The shed isn’t your typical, cluttered bike shop. the general rule seems to be that if there’s no space to bolt it to the wall, there’s no space for it :

The Shed isn’t your typical, cluttered bike shop

So how is it different, exactly? Aside from its appearance (a nondescript, small industrial unit on the outskirts of Hereford that opens up into anything but), it ditches the traditional distributor model in favour of something that suits Wood’s style – a case of what the customer wants, the customer gets. If they want a Pinarello, he’ll go directly through Pinarello. 

“There’s nothing in the world of free trade that you can’t get. Buying bikes, buying wheels – it’s just like buying helmets for the army. The concept is the same. This closed-shop of a distributor saying ‘we have a bike shop close by and we don’t want to over-run’ – get a grip! That’s what frustrates me about the cycling business – the politics of it all.”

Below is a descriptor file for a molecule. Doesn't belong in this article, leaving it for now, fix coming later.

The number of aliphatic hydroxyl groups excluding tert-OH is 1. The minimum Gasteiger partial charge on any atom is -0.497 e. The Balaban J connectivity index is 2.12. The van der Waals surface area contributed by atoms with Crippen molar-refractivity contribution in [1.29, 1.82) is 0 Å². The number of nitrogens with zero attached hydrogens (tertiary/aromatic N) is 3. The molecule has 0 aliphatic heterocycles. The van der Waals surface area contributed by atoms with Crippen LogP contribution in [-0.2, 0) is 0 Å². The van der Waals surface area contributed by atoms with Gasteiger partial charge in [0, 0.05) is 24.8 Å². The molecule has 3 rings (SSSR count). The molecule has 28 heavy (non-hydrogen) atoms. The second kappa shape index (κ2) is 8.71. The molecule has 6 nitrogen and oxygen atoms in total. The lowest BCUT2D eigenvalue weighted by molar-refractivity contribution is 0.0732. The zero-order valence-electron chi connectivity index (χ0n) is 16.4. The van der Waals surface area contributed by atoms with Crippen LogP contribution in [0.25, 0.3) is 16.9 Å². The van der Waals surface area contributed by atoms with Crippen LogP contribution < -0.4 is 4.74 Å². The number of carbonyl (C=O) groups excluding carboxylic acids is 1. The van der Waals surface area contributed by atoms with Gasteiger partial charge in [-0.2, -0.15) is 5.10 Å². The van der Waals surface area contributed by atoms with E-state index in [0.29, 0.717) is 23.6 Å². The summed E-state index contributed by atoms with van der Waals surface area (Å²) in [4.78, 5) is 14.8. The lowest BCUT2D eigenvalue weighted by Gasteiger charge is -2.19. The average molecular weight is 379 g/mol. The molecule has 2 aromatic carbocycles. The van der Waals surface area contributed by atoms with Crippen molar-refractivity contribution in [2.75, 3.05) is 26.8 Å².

Returning to cycling after such a long time away, Wood is keen to challenge what he feels are ignorant and unhelpful attitudes found in other shops. 

“I’ve told the guys who work here that I don’t want that typical elitist mentality. If you work around bikes all the time, you tend to speak in jargon that most customers don’t understand. They’re not interested in that – they just want to know why their bike is making a noise. Service is number one for me. It’s corny but it’s true. I’m in this do to it right.”

Key to the service is the use of Retül bike fitting technology. Used by pro teams including Sky, the system employs 3D motion capture of a rider’s position as they pedal, creating biomechanical data that Retul say is accurate to within less than a millimetre.